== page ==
Monday, March 08, 2010

Why Your Media Sucks, Part 8,122

"...and he'll talk about all of us really being salesmen." -- Albert Brooks, "Broadcast News"

Steve Rhodes of the indispensable "Beachwood Reporter" confirms your worst fears here:

"NBC's local Web site is earning a reputation for publishing all the news that's fit to lift," Michael Miner writes.

And how.

It wasn't that way when NBC first embarked on a new Web strategy that I thought was smart and had potential. But when the site relaunched under a new managing editor with no foundation in journalism and a cleavage obsession, things changed.

Suddenly us writers weren't supposed to attribute the news we were writing about to its source, we were to pretend we came up with it by ourselves. Right from our little apartments.

"We don't quote publications, we only quote people," I was told by another new editor.

That meant not quoting from publications, either. They would just take the quote marks off. "That's plagiarism!" I railed. To dumbfoundedness. So I worked around it my own way, writing my posts in a way that would mostly prevent mischief, even as I was told that the strategy was to take other people's stories and "make them our own!"

I hope I didn't do this. My strategy was to find angles and commentary on what was in the news and give due credit. At the same time, I warned the bosses: You can't do that. That is stealing, just what aggregators are so often wrongly accused of doing.

To no avail.

I also warned that rewriting other people's stories in which the words were chosen with at least some measure of care would inevitably lead to errors as facts, nuances and context got muddied. Indeed, the site was - and is - littered with errors and mischaracterizations. I have a long list of them just from my time there alone.

Nobody cared.

Most important, though, is that the absence of any sort of basic journalist framework extends to the top - to the president of NBC Universal's local news division, who is a sales guy.

"I started as a salesman, Mr. Beale..."

Ned Beatty, "Network"

As long these people rule this country -- run our media, our markets, our banks, our government, our businesses, our churches and our charities -- we are all screwed.


Priscilla said...

PBS News in the San Francisco Bay Area invited two guests to discuss the US postal service: Professor Frank Wolak, Professor of Economics, and Ed O'Keefe, "who has been covering the story for the Washington Post". PBS has a clever format - ask each guest a question, switch to the other guest then, because Ed O'Keefe was talking a mile-a-minute about nothing - keep him on air most of the time. If they let one guest speak for a period of time and then switch to the other guest, Professor Wolak would have had time to explain the situation and I would have had time to feed the cat while Ed O'Keefe was speaking. They will never do this because they are dishonest.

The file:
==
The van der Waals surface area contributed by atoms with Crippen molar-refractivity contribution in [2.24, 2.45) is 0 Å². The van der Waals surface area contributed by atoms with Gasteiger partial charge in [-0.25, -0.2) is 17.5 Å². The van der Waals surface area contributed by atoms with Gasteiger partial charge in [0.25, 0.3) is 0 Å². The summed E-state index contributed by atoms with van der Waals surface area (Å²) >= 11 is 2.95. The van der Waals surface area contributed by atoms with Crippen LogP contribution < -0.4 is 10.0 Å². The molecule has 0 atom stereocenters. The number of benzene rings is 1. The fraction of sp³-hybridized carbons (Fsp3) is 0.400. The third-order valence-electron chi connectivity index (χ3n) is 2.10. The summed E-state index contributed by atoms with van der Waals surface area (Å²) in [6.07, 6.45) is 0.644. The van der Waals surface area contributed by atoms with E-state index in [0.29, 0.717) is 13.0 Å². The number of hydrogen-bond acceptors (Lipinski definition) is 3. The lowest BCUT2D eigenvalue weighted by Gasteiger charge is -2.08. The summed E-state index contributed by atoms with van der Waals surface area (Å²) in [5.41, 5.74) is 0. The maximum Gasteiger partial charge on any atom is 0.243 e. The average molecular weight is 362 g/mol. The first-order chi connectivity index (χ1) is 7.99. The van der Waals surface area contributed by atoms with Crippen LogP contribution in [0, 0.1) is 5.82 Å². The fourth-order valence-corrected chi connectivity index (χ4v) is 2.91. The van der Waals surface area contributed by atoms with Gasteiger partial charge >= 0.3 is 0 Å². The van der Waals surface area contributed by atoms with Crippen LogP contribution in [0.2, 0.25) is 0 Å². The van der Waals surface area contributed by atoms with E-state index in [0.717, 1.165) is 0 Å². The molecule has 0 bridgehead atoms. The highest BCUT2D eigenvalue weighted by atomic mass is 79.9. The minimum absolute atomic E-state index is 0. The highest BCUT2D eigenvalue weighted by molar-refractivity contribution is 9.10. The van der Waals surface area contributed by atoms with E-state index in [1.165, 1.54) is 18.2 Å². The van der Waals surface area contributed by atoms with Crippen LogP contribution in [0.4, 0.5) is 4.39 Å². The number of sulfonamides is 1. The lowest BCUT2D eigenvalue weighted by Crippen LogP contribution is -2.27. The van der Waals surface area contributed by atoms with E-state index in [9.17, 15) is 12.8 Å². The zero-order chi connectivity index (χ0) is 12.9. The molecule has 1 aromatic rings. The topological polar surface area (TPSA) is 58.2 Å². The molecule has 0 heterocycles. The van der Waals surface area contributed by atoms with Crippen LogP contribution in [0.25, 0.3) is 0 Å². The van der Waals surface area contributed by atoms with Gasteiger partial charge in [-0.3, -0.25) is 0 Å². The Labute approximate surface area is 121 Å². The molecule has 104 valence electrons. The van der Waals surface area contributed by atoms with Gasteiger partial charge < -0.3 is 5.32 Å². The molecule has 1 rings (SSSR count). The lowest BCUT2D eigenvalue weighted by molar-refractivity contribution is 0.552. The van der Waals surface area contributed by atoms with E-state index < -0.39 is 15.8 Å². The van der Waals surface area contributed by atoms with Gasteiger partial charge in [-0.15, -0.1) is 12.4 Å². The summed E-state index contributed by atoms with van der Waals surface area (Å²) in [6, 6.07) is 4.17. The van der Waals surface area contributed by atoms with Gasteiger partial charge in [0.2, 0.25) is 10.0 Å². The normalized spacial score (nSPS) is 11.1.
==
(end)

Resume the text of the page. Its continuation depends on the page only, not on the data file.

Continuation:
College Term Papers said...

I'm actually glad to see all this stuff, to see that this world offers creativity and ideas other than what my lonesome small town provides.

Laci the Chinese Crested said...

NBC is now offering the Internet equivalent of page three girls?

You are solidifying my conviction that the US media is crap.

NPR is commercial in the fact that it needs corporate underwriting to survive. Corporate Underwriting is a fancy name for commercials. The conservatives want to make sure that US media knows who they work for: the corporations.

So, US media organisations are nothing other than PR firms.

I'll stick to the BBC and Radio Nederland for my news from now on.

Rev.Paperboy said...

Its not just US media, you should see how the Japanese do things. Rhodes story sounds eerily familiar to me, and since I'm still under contract until the end of the month, that is all I'm gonna say, except to ask why can't every day be podcast day? You observations about Palin and Ken Nordine and word jazz were so spot on I had to go out and buy some Nordine. Now I want to set Palin's speeches to bebop. Also.

Connecticut Man1 said...

The Hartford Courant was doing that for a while. Lifting all kinds of material from journalists and Bloggers alike.

When the court case hit them from a bunch of their "undisclosed sources" Rick Green did a post on it saying stupid stuff to justify it.

I said that the Courant had stolen material from me, quotes that could have only come from my own materail because I was the only one with it period, and his answer?

"They did it too!"

Yep. They felt they were entitled to steal the material unattributed just because other corporate news sources had done the same. Had to ask him if he felt murder was justified as legal just because other people did it too.

At least the Blogosphere had shown the courtesy of linking to my Blog, ePluribus Media or My Left Nutmeg where I had posted it when they did stories on it.

For the most part? Bloggers have more ethics than most of corporate news rags.

Batocchio said...

Silly! The little people don't matter! And the beast must be fed with content! Now we'll take another round of fake news, please.